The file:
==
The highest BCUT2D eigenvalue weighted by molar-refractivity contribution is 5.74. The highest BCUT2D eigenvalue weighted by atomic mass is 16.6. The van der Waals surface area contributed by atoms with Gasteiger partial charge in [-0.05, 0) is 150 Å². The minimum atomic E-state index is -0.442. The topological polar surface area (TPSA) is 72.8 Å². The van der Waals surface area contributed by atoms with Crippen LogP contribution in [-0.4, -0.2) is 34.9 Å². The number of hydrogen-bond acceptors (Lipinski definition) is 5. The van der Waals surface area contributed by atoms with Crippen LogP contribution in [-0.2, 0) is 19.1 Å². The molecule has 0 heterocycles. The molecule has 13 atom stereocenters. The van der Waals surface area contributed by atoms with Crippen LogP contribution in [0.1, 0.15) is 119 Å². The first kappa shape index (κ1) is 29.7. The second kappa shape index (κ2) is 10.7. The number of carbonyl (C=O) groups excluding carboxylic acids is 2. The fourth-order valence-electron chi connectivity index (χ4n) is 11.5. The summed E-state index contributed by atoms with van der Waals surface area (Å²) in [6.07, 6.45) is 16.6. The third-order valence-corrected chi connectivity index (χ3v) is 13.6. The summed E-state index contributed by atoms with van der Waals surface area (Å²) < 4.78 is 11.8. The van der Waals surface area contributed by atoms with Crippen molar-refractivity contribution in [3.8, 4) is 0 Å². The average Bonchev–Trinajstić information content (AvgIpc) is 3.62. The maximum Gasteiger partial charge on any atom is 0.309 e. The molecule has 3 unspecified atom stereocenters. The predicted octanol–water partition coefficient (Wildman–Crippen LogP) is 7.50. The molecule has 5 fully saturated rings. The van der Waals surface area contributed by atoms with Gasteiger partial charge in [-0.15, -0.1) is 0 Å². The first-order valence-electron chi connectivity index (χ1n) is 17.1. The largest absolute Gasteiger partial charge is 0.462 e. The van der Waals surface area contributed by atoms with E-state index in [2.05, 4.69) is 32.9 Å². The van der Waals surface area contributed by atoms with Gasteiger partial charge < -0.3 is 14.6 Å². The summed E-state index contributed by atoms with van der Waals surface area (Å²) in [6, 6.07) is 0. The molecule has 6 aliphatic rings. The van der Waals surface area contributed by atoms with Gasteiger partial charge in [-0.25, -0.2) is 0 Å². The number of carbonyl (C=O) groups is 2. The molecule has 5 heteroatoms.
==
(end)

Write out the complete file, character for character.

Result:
The highest BCUT2D eigenvalue weighted by molar-refractivity contribution is 5.74. The highest BCUT2D eigenvalue weighted by atomic mass is 16.6. The van der Waals surface area contributed by atoms with Gasteiger partial charge in [-0.05, 0) is 150 Å². The minimum atomic E-state index is -0.442. The topological polar surface area (TPSA) is 72.8 Å². The van der Waals surface area contributed by atoms with Crippen LogP contribution in [-0.4, -0.2) is 34.9 Å². The number of hydrogen-bond acceptors (Lipinski definition) is 5. The van der Waals surface area contributed by atoms with Crippen LogP contribution in [-0.2, 0) is 19.1 Å². The molecule has 0 heterocycles. The molecule has 13 atom stereocenters. The van der Waals surface area contributed by atoms with Crippen LogP contribution in [0.1, 0.15) is 119 Å². The first kappa shape index (κ1) is 29.7. The second kappa shape index (κ2) is 10.7. The number of carbonyl (C=O) groups excluding carboxylic acids is 2. The fourth-order valence-electron chi connectivity index (χ4n) is 11.5. The summed E-state index contributed by atoms with van der Waals surface area (Å²) in [6.07, 6.45) is 16.6. The third-order valence-corrected chi connectivity index (χ3v) is 13.6. The summed E-state index contributed by atoms with van der Waals surface area (Å²) < 4.78 is 11.8. The van der Waals surface area contributed by atoms with Crippen molar-refractivity contribution in [3.8, 4) is 0 Å². The average Bonchev–Trinajstić information content (AvgIpc) is 3.62. The maximum Gasteiger partial charge on any atom is 0.309 e. The molecule has 3 unspecified atom stereocenters. The predicted octanol–water partition coefficient (Wildman–Crippen LogP) is 7.50. The molecule has 5 fully saturated rings. The van der Waals surface area contributed by atoms with Gasteiger partial charge in [-0.15, -0.1) is 0 Å². The first-order valence-electron chi connectivity index (χ1n) is 17.1. The largest absolute Gasteiger partial charge is 0.462 e. The van der Waals surface area contributed by atoms with E-state index in [2.05, 4.69) is 32.9 Å². The van der Waals surface area contributed by atoms with Gasteiger partial charge < -0.3 is 14.6 Å². The summed E-state index contributed by atoms with van der Waals surface area (Å²) in [6, 6.07) is 0. The molecule has 6 aliphatic rings. The van der Waals surface area contributed by atoms with Gasteiger partial charge in [-0.25, -0.2) is 0 Å². The number of carbonyl (C=O) groups is 2. The molecule has 5 heteroatoms.